The rename keyword can be used to create a new EDIF identifier as follows:

(cell (rename TEST_1 "test$1") ...

In this example the EDIF string contains the original name, test$1, and a new name, TEST_1 , is created as an EDIF identifier.

9.4.2 An EDIF Netlist Example

Table 9.11 shows an EDIF netlist. This EDIF description corresponds to the halfgate example in Chapter 8 and describes an inverter. We shall explain the functions of the EDIF in Table 9.11 by showing a piece of the code at a time followed by an explanation.

TABLE 9.11  EDIF file for the halfgate netlist from Chapter 8.


(edif halfgate_p

(edifVersion 2 0 0) (edifLevel 0) (keywordMap (keywordLevel 0))

(status (written (timeStamp 1996 7 10 22 5 10)

(program "COMPASS Design Automation -- EDIF Interface"

(version "v9r1.2 last updated 26-Mar-96")) (author "mikes")))

Every EDIF file must have an edif form. The edif form must have a name , an edifVersion , an edifLevel , and a keywordMap . The edifVersion consists of three integers describing the major (first number) and minor version of EDIF. The keywordMap must have a keywordLevel . The optional status can contain a written form that must have a timeStamp and, optionally, author or program forms.

(library xc4000d (edifLevel 0) (technology

(The unbalanced parentheses are deliberate since we are showing segments of the EDIF code.) The library form must have a name , edifLevel and technology . The edifLevel is normally 0. The xc4000d library contains the cells we are using in our schematic.

(numberDefinition ) (simulationInfo (logicValue H) (logicValue L)))

The simulationInfo form is used by simulation tools; we do not need that information for netlist purposes for this cell. We shall discuss numberDefinition in the next example. It is not needed in a netlist.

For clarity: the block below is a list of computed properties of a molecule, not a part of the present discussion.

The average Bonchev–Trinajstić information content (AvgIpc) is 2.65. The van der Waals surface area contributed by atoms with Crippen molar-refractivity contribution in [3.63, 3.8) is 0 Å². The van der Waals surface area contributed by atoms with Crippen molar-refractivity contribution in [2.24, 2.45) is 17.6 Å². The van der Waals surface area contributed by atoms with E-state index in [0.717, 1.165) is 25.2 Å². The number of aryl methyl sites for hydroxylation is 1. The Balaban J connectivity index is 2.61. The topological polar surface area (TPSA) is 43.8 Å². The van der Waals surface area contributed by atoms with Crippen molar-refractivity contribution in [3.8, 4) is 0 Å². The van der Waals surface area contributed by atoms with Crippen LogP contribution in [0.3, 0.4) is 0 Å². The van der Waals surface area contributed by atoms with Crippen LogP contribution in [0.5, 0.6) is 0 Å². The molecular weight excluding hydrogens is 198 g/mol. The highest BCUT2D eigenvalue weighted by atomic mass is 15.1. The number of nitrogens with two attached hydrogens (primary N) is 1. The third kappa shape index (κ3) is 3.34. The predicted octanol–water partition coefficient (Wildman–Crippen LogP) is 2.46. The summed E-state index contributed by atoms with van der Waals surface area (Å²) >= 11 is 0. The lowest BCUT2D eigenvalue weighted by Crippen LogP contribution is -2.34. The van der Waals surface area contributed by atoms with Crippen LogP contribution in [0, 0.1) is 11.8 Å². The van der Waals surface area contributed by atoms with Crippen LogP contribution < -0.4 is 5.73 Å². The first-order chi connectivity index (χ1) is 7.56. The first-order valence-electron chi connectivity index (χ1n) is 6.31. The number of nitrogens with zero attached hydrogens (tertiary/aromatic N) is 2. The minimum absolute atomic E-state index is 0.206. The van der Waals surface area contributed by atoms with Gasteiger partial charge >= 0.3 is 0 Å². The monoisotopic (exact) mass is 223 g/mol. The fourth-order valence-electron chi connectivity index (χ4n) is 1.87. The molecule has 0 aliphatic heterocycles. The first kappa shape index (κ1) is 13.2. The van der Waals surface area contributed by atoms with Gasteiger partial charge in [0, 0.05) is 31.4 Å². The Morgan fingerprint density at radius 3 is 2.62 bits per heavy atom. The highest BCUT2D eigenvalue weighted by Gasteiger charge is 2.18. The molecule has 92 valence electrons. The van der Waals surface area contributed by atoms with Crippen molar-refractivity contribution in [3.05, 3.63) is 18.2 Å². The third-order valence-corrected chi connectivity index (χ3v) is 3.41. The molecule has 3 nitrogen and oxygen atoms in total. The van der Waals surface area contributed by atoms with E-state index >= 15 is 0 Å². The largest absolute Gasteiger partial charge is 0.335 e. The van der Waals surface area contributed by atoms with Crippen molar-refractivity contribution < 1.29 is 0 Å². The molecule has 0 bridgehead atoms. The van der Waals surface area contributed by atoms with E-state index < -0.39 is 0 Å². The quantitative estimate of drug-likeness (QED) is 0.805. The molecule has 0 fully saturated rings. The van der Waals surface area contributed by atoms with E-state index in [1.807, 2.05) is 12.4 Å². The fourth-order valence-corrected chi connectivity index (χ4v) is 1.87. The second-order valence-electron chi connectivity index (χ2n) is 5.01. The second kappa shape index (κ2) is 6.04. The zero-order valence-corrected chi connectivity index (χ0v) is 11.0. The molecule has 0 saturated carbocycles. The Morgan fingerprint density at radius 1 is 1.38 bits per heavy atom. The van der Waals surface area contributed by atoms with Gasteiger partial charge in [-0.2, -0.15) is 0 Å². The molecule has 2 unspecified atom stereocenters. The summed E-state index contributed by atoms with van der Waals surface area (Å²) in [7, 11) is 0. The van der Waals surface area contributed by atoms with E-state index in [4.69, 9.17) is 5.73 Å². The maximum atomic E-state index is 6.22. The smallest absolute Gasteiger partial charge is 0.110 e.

(cell (rename INV "inv") (cellType GENERIC)

This cell form defines the name and type of a cell inv that we are going to use in the schematic.

(view COMPASS_mde_view (viewType NETLIST)

(interface (port I (direction INPUT)) (port O (direction OUTPUT))

(designator "@@Label")))))

The NETLIST view of this inverter cell has an input port I and an output port O . There is also a place holder "@@Label" for the instance name of the cell.

(library working...

This begins the description of our schematic that is in our library working. The lines that follow this library form are similar to the preamble for the cell library xc4000d that we just explained.

(cell (rename HALFGATE_P "halfgate_p")(cellType GENERIC)

(view COMPASS_nls_view (viewType NETLIST)

This cell form is for our schematic named halfgate_p.

(interface (port myInput (direction INPUT))

(port myOutput (direction OUTPUT))

The interface form defines the names of the ports that were used in our schematic, myInput and myOutput. At this point we have not associated these ports with the ports of the cell INV in the cell library.

(designator "@@Label")) (contents (instance B1_i1

This gives an instance name B1_i1 to the cell in our schematic.

(viewRef COMPASS_mde_view (cellRef INV (libraryRef xc4000d))))

The cellRef form links the cell instance name B1_i1 in our schematic to the cell INV in the library xc4000d.

(net myInput (joined (portRef myInput)

(portRef I (instanceRef B1_i1))))

The net form for myInput (and the one that follows it for myOutput) ties the net names in our schematic to the ports I and O of the library cell INV .

(net VDD (joined )) (net VSS (joined ))))))

These forms for the global VDD and VSS nets are often handled differently by different tools (one company might call the negative supply GND instead of VSS , for example). This section is where you most often have to edit the EDIF.

(design HALFGATE_P (cellRef HALFGATE_P (libraryRef working))))

The design form names and places our design in library working, and completes the EDIF description.

9.4.3  An EDIF Schematic Icon

EDIF is capable of handling many different representations. The next EDIF example is another view of an inverter that describes how to draw the icon (the picture that appears on the printed schematic or on the screen) shown in Figure 9.9 . We shall examine the EDIF created by the CAD/CAM Group’s Engineering Capture System ( ECS) schematic editor.


FIGURE 9.9  An EDIF view of an inverter icon. The coordinates shown are in EDIF units. The crosses that show the text location origins and the dotted bounding box do not print as part of the icon.

This time we shall give more detailed explanations after each piece of EDIF code. We shall also maintain balanced parentheses to make the structure easier to follow. To shorten the often lengthy EDIF code, we shall use an ellipsis ( ... ) to indicate any code that has been left out.

(edif ECS